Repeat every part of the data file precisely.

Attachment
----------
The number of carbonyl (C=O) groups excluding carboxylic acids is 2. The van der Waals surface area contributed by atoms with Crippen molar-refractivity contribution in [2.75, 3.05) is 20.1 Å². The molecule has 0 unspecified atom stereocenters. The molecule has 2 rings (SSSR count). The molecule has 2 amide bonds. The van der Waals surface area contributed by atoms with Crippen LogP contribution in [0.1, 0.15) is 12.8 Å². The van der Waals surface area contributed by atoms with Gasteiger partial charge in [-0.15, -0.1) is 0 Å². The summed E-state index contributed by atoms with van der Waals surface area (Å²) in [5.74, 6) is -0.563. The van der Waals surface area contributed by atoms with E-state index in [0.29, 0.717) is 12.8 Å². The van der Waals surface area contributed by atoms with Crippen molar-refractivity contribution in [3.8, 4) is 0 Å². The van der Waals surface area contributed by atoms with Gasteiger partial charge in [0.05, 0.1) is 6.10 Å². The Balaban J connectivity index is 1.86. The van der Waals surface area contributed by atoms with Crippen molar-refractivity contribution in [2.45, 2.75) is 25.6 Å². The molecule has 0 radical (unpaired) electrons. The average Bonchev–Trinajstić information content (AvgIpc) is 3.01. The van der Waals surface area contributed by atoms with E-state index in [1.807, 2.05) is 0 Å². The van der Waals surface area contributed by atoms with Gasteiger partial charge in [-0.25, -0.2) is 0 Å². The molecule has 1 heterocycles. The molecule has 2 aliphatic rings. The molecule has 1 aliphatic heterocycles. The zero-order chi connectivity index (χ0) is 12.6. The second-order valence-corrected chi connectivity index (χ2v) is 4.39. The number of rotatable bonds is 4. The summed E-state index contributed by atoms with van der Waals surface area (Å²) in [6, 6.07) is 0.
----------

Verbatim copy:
The number of carbonyl (C=O) groups excluding carboxylic acids is 2. The van der Waals surface area contributed by atoms with Crippen molar-refractivity contribution in [2.75, 3.05) is 20.1 Å². The molecule has 0 unspecified atom stereocenters. The molecule has 2 rings (SSSR count). The molecule has 2 amide bonds. The van der Waals surface area contributed by atoms with Crippen LogP contribution in [0.1, 0.15) is 12.8 Å². The van der Waals surface area contributed by atoms with Gasteiger partial charge in [-0.15, -0.1) is 0 Å². The summed E-state index contributed by atoms with van der Waals surface area (Å²) in [5.74, 6) is -0.563. The van der Waals surface area contributed by atoms with E-state index in [0.29, 0.717) is 12.8 Å². The van der Waals surface area contributed by atoms with Crippen molar-refractivity contribution in [3.8, 4) is 0 Å². The van der Waals surface area contributed by atoms with Gasteiger partial charge in [0.05, 0.1) is 6.10 Å². The Balaban J connectivity index is 1.86. The van der Waals surface area contributed by atoms with Crippen molar-refractivity contribution in [2.45, 2.75) is 25.6 Å². The molecule has 0 radical (unpaired) electrons. The average Bonchev–Trinajstić information content (AvgIpc) is 3.01. The van der Waals surface area contributed by atoms with E-state index in [1.807, 2.05) is 0 Å². The van der Waals surface area contributed by atoms with Gasteiger partial charge in [-0.25, -0.2) is 0 Å². The molecule has 1 heterocycles. The molecule has 2 aliphatic rings. The molecule has 1 aliphatic heterocycles. The zero-order chi connectivity index (χ0) is 12.6. The second-order valence-corrected chi connectivity index (χ2v) is 4.39. The number of rotatable bonds is 4. The summed E-state index contributed by atoms with van der Waals surface area (Å²) in [6, 6.07) is 0.